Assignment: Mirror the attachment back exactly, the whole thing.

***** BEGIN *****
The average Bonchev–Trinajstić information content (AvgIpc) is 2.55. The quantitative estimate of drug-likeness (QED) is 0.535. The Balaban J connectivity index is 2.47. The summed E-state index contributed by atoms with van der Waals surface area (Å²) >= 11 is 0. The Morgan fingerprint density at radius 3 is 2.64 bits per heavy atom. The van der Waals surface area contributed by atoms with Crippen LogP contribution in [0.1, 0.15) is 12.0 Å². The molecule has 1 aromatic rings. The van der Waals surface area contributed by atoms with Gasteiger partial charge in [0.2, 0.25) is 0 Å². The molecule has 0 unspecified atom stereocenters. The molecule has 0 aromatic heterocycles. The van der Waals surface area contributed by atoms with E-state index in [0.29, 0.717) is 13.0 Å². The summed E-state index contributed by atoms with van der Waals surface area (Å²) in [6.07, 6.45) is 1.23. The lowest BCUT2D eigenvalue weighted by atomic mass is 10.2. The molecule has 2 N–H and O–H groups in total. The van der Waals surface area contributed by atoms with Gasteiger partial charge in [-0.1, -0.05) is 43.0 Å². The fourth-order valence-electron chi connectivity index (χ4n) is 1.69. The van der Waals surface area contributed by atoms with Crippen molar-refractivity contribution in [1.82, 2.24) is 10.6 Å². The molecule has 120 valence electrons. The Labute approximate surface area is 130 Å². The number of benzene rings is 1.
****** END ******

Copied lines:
The average Bonchev–Trinajstić information content (AvgIpc) is 2.55. The quantitative estimate of drug-likeness (QED) is 0.535. The Balaban J connectivity index is 2.47. The summed E-state index contributed by atoms with van der Waals surface area (Å²) >= 11 is 0. The Morgan fingerprint density at radius 3 is 2.64 bits per heavy atom. The van der Waals surface area contributed by atoms with Crippen LogP contribution in [0.1, 0.15) is 12.0 Å². The molecule has 1 aromatic rings. The van der Waals surface area contributed by atoms with Gasteiger partial charge in [0.2, 0.25) is 0 Å². The molecule has 0 unspecified atom stereocenters. The molecule has 0 aromatic heterocycles. The van der Waals surface area contributed by atoms with E-state index in [0.29, 0.717) is 13.0 Å². The summed E-state index contributed by atoms with van der Waals surface area (Å²) in [6.07, 6.45) is 1.23. The lowest BCUT2D eigenvalue weighted by atomic mass is 10.2. The molecule has 2 N–H and O–H groups in total. The van der Waals surface area contributed by atoms with Gasteiger partial charge in [-0.1, -0.05) is 43.0 Å². The fourth-order valence-electron chi connectivity index (χ4n) is 1.69. The van der Waals surface area contributed by atoms with Crippen molar-refractivity contribution in [1.82, 2.24) is 10.6 Å². The molecule has 120 valence electrons. The Labute approximate surface area is 130 Å². The number of benzene rings is 1.